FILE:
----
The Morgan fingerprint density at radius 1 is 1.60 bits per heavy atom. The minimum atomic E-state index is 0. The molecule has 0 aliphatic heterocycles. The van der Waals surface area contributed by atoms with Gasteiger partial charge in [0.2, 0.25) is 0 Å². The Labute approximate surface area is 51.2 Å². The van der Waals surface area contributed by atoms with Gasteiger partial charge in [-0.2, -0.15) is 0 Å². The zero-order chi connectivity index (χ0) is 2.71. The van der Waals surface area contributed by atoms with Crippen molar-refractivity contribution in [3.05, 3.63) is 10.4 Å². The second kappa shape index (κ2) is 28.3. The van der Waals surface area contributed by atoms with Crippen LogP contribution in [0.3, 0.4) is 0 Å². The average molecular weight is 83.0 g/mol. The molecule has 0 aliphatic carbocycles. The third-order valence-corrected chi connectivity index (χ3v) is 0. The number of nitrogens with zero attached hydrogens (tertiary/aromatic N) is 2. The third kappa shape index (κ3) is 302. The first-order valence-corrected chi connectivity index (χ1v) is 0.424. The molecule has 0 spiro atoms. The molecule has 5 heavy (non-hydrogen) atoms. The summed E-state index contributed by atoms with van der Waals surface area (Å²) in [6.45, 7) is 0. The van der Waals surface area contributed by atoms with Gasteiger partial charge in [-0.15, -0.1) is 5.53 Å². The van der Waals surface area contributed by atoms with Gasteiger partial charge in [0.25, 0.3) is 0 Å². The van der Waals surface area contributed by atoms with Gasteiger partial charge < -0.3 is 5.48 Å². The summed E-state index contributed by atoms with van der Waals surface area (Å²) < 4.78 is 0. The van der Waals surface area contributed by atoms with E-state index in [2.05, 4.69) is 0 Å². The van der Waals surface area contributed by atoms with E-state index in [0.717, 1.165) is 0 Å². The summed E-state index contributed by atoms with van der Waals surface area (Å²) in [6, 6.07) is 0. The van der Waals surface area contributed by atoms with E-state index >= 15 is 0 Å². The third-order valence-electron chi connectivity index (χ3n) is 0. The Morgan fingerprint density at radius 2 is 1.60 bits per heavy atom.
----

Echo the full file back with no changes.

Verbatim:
The Morgan fingerprint density at radius 1 is 1.60 bits per heavy atom. The minimum atomic E-state index is 0. The molecule has 0 aliphatic heterocycles. The van der Waals surface area contributed by atoms with Gasteiger partial charge in [0.2, 0.25) is 0 Å². The Labute approximate surface area is 51.2 Å². The van der Waals surface area contributed by atoms with Gasteiger partial charge in [-0.2, -0.15) is 0 Å². The zero-order chi connectivity index (χ0) is 2.71. The van der Waals surface area contributed by atoms with Crippen molar-refractivity contribution in [3.05, 3.63) is 10.4 Å². The second kappa shape index (κ2) is 28.3. The van der Waals surface area contributed by atoms with Crippen LogP contribution in [0.3, 0.4) is 0 Å². The average molecular weight is 83.0 g/mol. The molecule has 0 aliphatic carbocycles. The third-order valence-corrected chi connectivity index (χ3v) is 0. The number of nitrogens with zero attached hydrogens (tertiary/aromatic N) is 2. The third kappa shape index (κ3) is 302. The first-order valence-corrected chi connectivity index (χ1v) is 0.424. The molecule has 0 spiro atoms. The molecule has 5 heavy (non-hydrogen) atoms. The summed E-state index contributed by atoms with van der Waals surface area (Å²) in [6.45, 7) is 0. The van der Waals surface area contributed by atoms with Gasteiger partial charge in [-0.15, -0.1) is 5.53 Å². The van der Waals surface area contributed by atoms with Gasteiger partial charge in [0.25, 0.3) is 0 Å². The van der Waals surface area contributed by atoms with Gasteiger partial charge < -0.3 is 5.48 Å². The summed E-state index contributed by atoms with van der Waals surface area (Å²) < 4.78 is 0. The van der Waals surface area contributed by atoms with E-state index in [2.05, 4.69) is 0 Å². The van der Waals surface area contributed by atoms with E-state index in [0.717, 1.165) is 0 Å². The summed E-state index contributed by atoms with van der Waals surface area (Å²) in [6, 6.07) is 0. The van der Waals surface area contributed by atoms with E-state index >= 15 is 0 Å². The third-order valence-electron chi connectivity index (χ3n) is 0. The Morgan fingerprint density at radius 2 is 1.60 bits per heavy atom.